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Late last year Sony Pictures Entertainment (SPE) made the news when hackers got into the corporation's computer systems and stole personal information on employees and their families. This information included financial information and e-mails between celebrities that proved embarrassing for them. The incident illustrates the growing need for professionals who can maintain security in private networks and work to prevent such attacks from happening as well as minimizing damage when they do.
Regardless who was behind the hacking of Sony, companies like SPE are in dire need digital forensics experts to help them keep their databases secure.
What Is A Digital Forensics Business?
Digital forensics experts investigate and analyze digital media to discover and recover data stored on digital devices. Many digital forensics professionals assist in solving crimes. However, criminal law is not the only application of this knowledge.
Digital evidence can also be used in civil court. Professionals can serve as expert witnesses. Large corporations employ them to gather evidence on employees who may use computers and other digital media in ways not authorized by company policy. Data recovery is another important application. Companies and individuals that lose information stored on digital devices may hire an expert to recover that data.
Who Hires Digital Forensics Experts?
There are many types of businesses, government agencies, and even individuals who might require the services of a digital forensics professional. These include:
- Corporations with huge networks and a lot of data to secure
- Small businesses who need to recover lost data or secure information held on digital devices
- Private investigators
- Law enforcement agencies
- Individuals who need to recover lost data or secure a family network or private business network
As this field grows and becomes more widely known, the applications of digital forensics skills will widen. Salary expectations range from $30,000 for entry-level positions to $80,000 for senior network engineers. A skilled digital forensics analyst running her own business could earn a six figure income if she can grow her client base large enough.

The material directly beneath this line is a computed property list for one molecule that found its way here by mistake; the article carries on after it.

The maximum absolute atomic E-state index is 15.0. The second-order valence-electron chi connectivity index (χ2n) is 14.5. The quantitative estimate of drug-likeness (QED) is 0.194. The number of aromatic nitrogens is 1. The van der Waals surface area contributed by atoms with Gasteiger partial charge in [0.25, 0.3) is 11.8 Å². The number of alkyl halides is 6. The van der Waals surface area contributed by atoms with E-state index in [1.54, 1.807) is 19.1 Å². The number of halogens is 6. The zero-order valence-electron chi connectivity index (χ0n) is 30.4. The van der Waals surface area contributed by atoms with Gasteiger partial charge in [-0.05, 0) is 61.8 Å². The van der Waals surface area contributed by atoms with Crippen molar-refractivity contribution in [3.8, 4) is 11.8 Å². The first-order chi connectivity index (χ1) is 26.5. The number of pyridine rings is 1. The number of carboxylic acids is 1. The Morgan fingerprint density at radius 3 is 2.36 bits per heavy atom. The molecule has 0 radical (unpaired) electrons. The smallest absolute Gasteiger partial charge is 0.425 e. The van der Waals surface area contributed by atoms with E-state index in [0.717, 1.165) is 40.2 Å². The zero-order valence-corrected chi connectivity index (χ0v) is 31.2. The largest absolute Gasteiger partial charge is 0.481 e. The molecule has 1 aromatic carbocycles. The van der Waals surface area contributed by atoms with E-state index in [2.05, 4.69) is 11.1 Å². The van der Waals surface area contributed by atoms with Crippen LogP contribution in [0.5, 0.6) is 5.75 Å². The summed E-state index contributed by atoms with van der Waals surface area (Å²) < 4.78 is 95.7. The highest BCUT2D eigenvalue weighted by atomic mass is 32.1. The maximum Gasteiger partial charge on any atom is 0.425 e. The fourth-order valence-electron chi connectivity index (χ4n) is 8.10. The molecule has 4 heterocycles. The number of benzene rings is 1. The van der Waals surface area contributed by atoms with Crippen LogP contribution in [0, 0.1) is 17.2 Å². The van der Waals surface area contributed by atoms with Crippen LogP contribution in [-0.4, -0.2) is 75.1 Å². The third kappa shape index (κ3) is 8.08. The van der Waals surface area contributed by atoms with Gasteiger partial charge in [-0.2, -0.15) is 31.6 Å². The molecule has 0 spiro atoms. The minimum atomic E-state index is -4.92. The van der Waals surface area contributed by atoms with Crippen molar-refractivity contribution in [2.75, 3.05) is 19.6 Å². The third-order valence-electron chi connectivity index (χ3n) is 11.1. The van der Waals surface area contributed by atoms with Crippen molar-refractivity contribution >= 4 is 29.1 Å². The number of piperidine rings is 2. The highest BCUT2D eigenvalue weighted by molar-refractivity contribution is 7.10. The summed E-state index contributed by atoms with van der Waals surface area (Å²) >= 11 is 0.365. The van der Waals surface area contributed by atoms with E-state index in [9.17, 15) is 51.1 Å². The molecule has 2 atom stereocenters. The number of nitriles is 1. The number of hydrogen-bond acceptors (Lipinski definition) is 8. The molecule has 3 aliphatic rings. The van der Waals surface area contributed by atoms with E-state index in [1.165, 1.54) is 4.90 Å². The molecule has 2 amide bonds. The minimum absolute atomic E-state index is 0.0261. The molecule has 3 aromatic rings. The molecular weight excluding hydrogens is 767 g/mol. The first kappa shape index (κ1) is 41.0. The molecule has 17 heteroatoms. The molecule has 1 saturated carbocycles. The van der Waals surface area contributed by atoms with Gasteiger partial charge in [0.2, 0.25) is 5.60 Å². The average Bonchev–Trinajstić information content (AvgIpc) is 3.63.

Starting Your Digital Forensics Business
Before you do anything, you'll need to obtain the proper certifications, education, and experience. That means you'll need a background in computer science. At least a bachelor's degree in digital forensics is helpful to get started. Some experts minor in digital forensics or obtain a professional certification in the specialty while obtaining a bachelor's degree in another field such as law, computer science, criminal justice, or finance. These degrees could help you specialize in a business niche.
After you've satisfied the educational requirements, you'll need to set up your business. Talk to a lawyer and a tax accountant to determine the best business structure for your situation in your state.
You'll also need to acquire the proper insurance. General liability and Errors and Omissions insurance will protect you and your clients. You'll need to purchase office supplies, equipment, and software to help you run your business. If you are not operating out of your home, you'll need to rent office space.
Take some time to identify the types of customers you want to attract. Do you want to work with financial institutions, lawyers, government agencies? Make a list.
Next, you'll need to start advertising. Start with a website. It's a small investment, but your website represents your business from the moment it goes up until you take it down (which should be never if you plan to stay in business). Get some letterhead and business cards with your business name, address, and contact information printed on them and start sending out letters of introduction to businesses you'd like to connect with. Attend a few networking events in your area and start meeting people. Early in your business, shaking hands and introducing yourself is the most important thing you can do to get your digital forensics business kick started.
With some diligence, patience, and people skills, you can grow your new digital forensics business as big as you want. Work as a sole proprietor or hire employees. It's your business; it's your call.
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